play out unpredictably and 2) it would have a large, not yet
understood, impact. We believe both predictions are true today.
For example, the number of government blogs and Facebook pages are
in the thousands. Even the formerly mystical realm of Twitter has
many government participants. There have been practical uses of all
of these social networking services; supporting emergency services
is one example.
The Obama Administrationunder the leadership of Chief Information
Officer (CIO) Vivek Kundra and Chief Technology Officer (CTO)
Aneesh Chopra, along with an active social networking community in
the White Househas made it clear that these tools will be
considered normal and used to the maximum extent possible.
Transparency of data in the form of dashboards or in raw form made
available to nongovernmental organizations (NGOs) and other
interested parties to make use of as they will is an important
pillar for the current administration.
Tradeoffs in the Offing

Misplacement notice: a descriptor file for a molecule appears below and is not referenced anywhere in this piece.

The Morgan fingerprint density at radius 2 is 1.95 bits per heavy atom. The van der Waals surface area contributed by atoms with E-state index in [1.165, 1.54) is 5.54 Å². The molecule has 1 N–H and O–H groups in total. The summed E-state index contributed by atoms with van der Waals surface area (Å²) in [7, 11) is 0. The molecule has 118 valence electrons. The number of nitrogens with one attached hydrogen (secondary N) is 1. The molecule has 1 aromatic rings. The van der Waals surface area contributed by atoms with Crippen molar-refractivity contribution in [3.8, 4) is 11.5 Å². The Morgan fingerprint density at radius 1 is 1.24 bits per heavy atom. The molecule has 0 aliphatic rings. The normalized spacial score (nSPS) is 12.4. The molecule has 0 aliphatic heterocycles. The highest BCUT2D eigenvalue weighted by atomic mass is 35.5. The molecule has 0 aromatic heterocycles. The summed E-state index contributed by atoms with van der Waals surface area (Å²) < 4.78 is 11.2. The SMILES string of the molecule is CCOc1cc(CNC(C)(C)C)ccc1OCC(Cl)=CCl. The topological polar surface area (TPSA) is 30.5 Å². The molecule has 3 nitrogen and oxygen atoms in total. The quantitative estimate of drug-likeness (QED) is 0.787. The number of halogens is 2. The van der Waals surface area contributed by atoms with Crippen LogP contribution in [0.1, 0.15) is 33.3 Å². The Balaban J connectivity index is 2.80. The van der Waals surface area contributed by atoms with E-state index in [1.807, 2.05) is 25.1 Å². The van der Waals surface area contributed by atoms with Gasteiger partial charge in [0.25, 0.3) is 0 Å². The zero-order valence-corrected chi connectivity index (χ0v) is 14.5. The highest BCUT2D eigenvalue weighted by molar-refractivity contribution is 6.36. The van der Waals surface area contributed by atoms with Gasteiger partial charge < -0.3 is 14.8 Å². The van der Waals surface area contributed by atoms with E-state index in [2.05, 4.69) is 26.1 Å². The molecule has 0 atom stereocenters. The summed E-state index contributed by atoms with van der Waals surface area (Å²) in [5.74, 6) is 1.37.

Such activities show that power in the future will result from
interconnections as the end-points of information. Power will be
associated with those who learn how to share as opposed to those
who only focus on what they know. These developments will likely
lead to uncomfortable tradeoffs between privacy and sharing,
between risk management and risk aversion, and between the
simplicity of hierarchical organization and the seeming chaos of
We should keep in mind that such changes will continue whether we
resolve them or not. An example of this conflict includes the
Department of Defense continuing to wrestle with what social
networking services should be allowed and which ones should be
avoided. The recent announcement from the intelligence community
that it will shut down its unclassified email system, u-gov, even
while pushing other collaborative tools such as Intellipedia, is
The first generation of the web was passive; you accessed a website
and retrieved information. The second generation of the web was
interactive; the website would modify itself based on what
characteristics you indicated about yourself or a website actually
could be a service that would allow a user to interact with it.
The third generation of the web is self-defining; it answers your
search with what you meant to ask, not what you actually asked.
This last version is often referred to as the Semantic Web, because
it would understand meaning, or semantics. However, it turns out
that with more than 100 million webpages already in existence,
coding those meanings (by way of metatagging them) may not be